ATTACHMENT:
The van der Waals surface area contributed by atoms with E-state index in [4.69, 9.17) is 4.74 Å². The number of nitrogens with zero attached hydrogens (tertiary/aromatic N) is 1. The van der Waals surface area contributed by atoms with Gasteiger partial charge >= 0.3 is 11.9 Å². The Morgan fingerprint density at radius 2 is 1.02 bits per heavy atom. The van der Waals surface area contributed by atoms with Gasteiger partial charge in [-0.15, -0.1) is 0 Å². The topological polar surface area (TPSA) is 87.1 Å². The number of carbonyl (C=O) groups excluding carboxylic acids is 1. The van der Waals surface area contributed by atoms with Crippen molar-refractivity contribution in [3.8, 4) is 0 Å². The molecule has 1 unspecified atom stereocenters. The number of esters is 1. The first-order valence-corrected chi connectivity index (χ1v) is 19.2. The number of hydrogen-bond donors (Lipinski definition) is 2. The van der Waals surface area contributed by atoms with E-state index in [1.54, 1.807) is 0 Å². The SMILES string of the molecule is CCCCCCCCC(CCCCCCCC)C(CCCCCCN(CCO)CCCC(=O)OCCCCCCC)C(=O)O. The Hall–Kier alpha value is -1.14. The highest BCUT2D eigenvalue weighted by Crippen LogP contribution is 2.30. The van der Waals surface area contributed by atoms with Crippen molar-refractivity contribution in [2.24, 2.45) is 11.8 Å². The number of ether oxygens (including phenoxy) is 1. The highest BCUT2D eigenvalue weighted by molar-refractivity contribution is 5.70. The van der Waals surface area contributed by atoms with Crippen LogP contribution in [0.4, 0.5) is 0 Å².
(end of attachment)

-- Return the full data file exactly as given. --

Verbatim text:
The van der Waals surface area contributed by atoms with E-state index in [4.69, 9.17) is 4.74 Å². The number of nitrogens with zero attached hydrogens (tertiary/aromatic N) is 1. The van der Waals surface area contributed by atoms with Gasteiger partial charge >= 0.3 is 11.9 Å². The Morgan fingerprint density at radius 2 is 1.02 bits per heavy atom. The van der Waals surface area contributed by atoms with Gasteiger partial charge in [-0.15, -0.1) is 0 Å². The topological polar surface area (TPSA) is 87.1 Å². The number of carbonyl (C=O) groups excluding carboxylic acids is 1. The van der Waals surface area contributed by atoms with Crippen molar-refractivity contribution in [3.8, 4) is 0 Å². The molecule has 1 unspecified atom stereocenters. The number of esters is 1. The first-order valence-corrected chi connectivity index (χ1v) is 19.2. The number of hydrogen-bond donors (Lipinski definition) is 2. The van der Waals surface area contributed by atoms with E-state index in [1.54, 1.807) is 0 Å². The SMILES string of the molecule is CCCCCCCCC(CCCCCCCC)C(CCCCCCN(CCO)CCCC(=O)OCCCCCCC)C(=O)O. The Hall–Kier alpha value is -1.14. The highest BCUT2D eigenvalue weighted by Crippen LogP contribution is 2.30. The van der Waals surface area contributed by atoms with Crippen molar-refractivity contribution in [2.24, 2.45) is 11.8 Å². The number of ether oxygens (including phenoxy) is 1. The highest BCUT2D eigenvalue weighted by molar-refractivity contribution is 5.70. The van der Waals surface area contributed by atoms with Crippen LogP contribution in [0.4, 0.5) is 0 Å².